Sac State celebrates transgender community with weeklong events


The PRIDE Center and Women’s Resource Center will host the 2016 Transgender Awareness Week on campus from Nov. 14 to 20. (Photo by Wikimedia)

Marissa Murcko

Sacramento State will host this year’s Transgender Awareness Week from Nov. 14 to 20 with various events like panel discussions and group meditations throughout the campus.

The weeklong event will be hosted by the PRIDE Center and the Women’s Resource Center.

On the event’s schedule, the Transgender Day of Healing will be hosted at the Multi-Cultural Center on Nov. 18 to empower folx —people who are part of the LGBTQIA community.

Chris Kent, the program coordinator of the PRIDE Center, said the Transgender Day of Healing will include activities like making friendship bracelets and discussing the current issues facing the community.

“It is a space specifically for transgender and gender-nonconforming folks to make connections with one another, talk about healing, and how to prepare for the Transgender Day of Remembrance event, which takes place the next day and is often very emotional,” Kent said.

Kent said the purpose of creating the event was to focus on healing and keep on fighting and living. It was also to complement existing traditional Transgender Day of Remembrance programs, which focus on remembering and mourning those who have passed away, often through acts of violence.

“While I can’t speak for the transgender community, I have been told by many students that spaces created specifically for transgender people to find empowerment from each other and to reflect on their experiences are crucially important,” Kent said.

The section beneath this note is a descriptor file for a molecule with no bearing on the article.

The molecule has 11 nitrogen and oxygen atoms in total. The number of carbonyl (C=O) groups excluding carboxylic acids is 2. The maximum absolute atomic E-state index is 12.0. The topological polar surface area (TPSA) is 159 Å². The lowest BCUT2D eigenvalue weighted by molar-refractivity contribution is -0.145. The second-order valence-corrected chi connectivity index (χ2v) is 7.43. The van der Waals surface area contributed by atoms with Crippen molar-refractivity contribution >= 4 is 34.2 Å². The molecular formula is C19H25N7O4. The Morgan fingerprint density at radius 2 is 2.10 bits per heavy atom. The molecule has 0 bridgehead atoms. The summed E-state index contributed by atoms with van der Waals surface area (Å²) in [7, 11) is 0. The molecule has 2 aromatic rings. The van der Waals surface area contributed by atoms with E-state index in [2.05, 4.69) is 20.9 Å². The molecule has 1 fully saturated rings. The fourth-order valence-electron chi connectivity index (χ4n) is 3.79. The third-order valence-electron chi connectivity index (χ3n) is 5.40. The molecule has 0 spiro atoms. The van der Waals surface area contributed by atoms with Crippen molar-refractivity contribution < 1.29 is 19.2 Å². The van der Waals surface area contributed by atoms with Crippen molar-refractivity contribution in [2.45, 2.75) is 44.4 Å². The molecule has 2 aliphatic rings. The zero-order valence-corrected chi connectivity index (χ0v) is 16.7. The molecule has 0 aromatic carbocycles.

On Nov. 16, the PRIDE Center will also host the Becoming Better Allies Workshop, which will include a short presentation about the transgender community and some critical-thinking activities to build allyship skills.

Indiana Womack, the program assistant of the Women’s Resource Center, said the workshop is a place where people can show their support and learn skills for supporting others who are facing daily discrimination from society.

“I absolutely encourage students to openly show support for the transgender,” said Womack, who will facilitate the discussions throughout the workshop. “(In the past,) I really appreciated sharing a space with other transgender people where we could pursue healing together.”

Womack said attendees at the Nov. 18 event will organize a carpool plan to attend the Transgender Day of Remembrance Candlelight Vigil at the Trinity Episcopal Cathedral on Capitol Avenue on Nov. 19.

“(The vigil) is a very important international event which reminds us to consider the lives of transgender people that have ended in violence each year,” Womack said.

Junior business major Taylor Mitchell said he believes the event is important to attend the candlelight vigil and healing discussions to gain a better understanding of the struggles members of the transgender community face everyday.

“I think it’s really important for people to come out and see the transgender community and what they go through and why it’s important to treat them like everyone else,” Mitchell said.